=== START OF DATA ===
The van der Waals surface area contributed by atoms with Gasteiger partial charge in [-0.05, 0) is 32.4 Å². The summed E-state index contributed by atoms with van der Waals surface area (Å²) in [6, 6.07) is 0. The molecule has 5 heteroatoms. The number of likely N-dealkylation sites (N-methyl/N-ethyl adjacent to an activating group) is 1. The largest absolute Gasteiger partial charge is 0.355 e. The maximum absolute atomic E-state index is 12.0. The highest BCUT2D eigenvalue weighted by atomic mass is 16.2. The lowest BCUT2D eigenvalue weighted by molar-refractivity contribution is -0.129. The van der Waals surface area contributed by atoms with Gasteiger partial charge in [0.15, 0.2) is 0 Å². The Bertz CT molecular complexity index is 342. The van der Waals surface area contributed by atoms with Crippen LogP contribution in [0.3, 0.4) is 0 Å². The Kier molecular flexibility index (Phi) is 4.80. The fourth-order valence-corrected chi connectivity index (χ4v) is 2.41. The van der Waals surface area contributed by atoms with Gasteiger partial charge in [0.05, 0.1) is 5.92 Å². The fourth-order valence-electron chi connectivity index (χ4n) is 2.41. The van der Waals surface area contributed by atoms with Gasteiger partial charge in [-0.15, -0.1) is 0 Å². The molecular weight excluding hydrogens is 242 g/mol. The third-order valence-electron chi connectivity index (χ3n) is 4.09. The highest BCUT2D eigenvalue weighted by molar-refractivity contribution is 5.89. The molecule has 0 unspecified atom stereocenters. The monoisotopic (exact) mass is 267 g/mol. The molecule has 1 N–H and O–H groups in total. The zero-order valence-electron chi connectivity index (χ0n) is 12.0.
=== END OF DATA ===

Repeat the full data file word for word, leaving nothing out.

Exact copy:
The van der Waals surface area contributed by atoms with Gasteiger partial charge in [-0.05, 0) is 32.4 Å². The summed E-state index contributed by atoms with van der Waals surface area (Å²) in [6, 6.07) is 0. The molecule has 5 heteroatoms. The number of likely N-dealkylation sites (N-methyl/N-ethyl adjacent to an activating group) is 1. The largest absolute Gasteiger partial charge is 0.355 e. The maximum absolute atomic E-state index is 12.0. The highest BCUT2D eigenvalue weighted by atomic mass is 16.2. The lowest BCUT2D eigenvalue weighted by molar-refractivity contribution is -0.129. The van der Waals surface area contributed by atoms with Gasteiger partial charge in [0.15, 0.2) is 0 Å². The Bertz CT molecular complexity index is 342. The van der Waals surface area contributed by atoms with Crippen LogP contribution in [0.3, 0.4) is 0 Å². The Kier molecular flexibility index (Phi) is 4.80. The fourth-order valence-corrected chi connectivity index (χ4v) is 2.41. The van der Waals surface area contributed by atoms with Gasteiger partial charge in [0.05, 0.1) is 5.92 Å². The fourth-order valence-electron chi connectivity index (χ4n) is 2.41. The van der Waals surface area contributed by atoms with Gasteiger partial charge in [-0.15, -0.1) is 0 Å². The molecular weight excluding hydrogens is 242 g/mol. The third-order valence-electron chi connectivity index (χ3n) is 4.09. The highest BCUT2D eigenvalue weighted by molar-refractivity contribution is 5.89. The molecule has 0 unspecified atom stereocenters. The monoisotopic (exact) mass is 267 g/mol. The molecule has 1 N–H and O–H groups in total. The zero-order valence-electron chi connectivity index (χ0n) is 12.0.